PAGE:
Jeremy Craig, 404-413-1357
More and more, businesses and other organizations have made the switch from using their own computing resources, such as servers to software on individual machines, and have moved into cloud computing. With cloud computing, computing resources like data and processing power reside elsewhere, eliminating the need for so much hardware on site – helping the bottom line.
Now, Georgia State University researchers and staff are working to make the clouds more efficient and less prone to errors, helping to save time and money.
In cloud computing, customers purchase processing time, memory or disk space for use in various applications. And there’s a need to detect which parts of the cloud have gone bad – something called “fault detection.”
GSU researchers are using control theory – which works by taking constant inputs from one source to make needed changes, just like how a thermostat controls air conditioning or heating – to improve fault detection. One way to do this is to test the time it takes for a message to reach one point from another, or measure the response time of a job that the system is performing.
“This way, once you detect one fault, we can isolate, separate and virtualize another part of part of the system for you to use, so it is always smooth and reliable,” said Yi Pan, chair of the Department of Computer Science.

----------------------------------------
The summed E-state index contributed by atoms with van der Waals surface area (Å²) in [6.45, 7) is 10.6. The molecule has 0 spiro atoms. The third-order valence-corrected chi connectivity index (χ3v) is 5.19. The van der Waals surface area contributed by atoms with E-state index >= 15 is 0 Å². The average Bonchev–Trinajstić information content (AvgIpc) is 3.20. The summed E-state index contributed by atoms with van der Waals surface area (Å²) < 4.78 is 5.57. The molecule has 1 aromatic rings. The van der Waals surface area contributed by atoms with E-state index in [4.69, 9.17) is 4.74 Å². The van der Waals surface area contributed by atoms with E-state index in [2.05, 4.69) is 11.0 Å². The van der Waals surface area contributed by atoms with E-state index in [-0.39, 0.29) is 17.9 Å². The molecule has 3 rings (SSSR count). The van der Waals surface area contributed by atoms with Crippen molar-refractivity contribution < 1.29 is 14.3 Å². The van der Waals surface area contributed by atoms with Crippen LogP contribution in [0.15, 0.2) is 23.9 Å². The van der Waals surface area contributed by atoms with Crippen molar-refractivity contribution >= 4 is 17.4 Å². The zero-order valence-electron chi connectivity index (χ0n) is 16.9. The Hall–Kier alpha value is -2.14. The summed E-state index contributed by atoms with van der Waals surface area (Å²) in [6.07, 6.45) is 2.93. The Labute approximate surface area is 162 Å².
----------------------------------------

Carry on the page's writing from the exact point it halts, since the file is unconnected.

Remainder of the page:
It’s also important to make the use of various resources, such as computers’ central processing units (CPUs), efficiently, which is called load balancing.
“If we have a virtual computing lab [a type of cloud], we have a certain number of CPUS. Some CPUs may be very heavily used when someone is running a certain type of software, but other CPUs might not be used,” said Pan, who recently won an IBM Faculty Award for research in cloud computing.
“We have to detect the load and how to move some of this user’s load to balance the cloud,” he added.
Working with Andy Rindos, a researcher from IBM, Pan said the next step to combine both load balancing and fault detection, making the process seamless.
The effort to bring more efficient cloud computing has come home to GSU, where the Information Systems and Technology (IS&T) division has set cloud computing as a new standard in computing technology at the university. The university purchased 15 virtual servers for administrative computing and also launched a virtual computer lab for students.
The virtual computer lab is a key part of improving student computing options. Instead of students having to be sitting at a computer, in a particular location, with the particular software suite they need, students can request computing set-ups called “images,” each with the particular software they want, right from the comfort of their own homes.
“It’s like having a car, but you can switch out your engine with a different one,” said Art Vandenberg of the IS&T division. “Your personal computer can have a MATLAB engine, a SAS engine or a another suite of software – without actually needing all that software installed directly on your computer.”
Complementing the cloud computing activities of Georgia State University’s researchers and staff, Pan has also launched the International Journal of Cloud Computing, the first such journal in the world devoted to cloud computing.
Published Feb. 14, 2011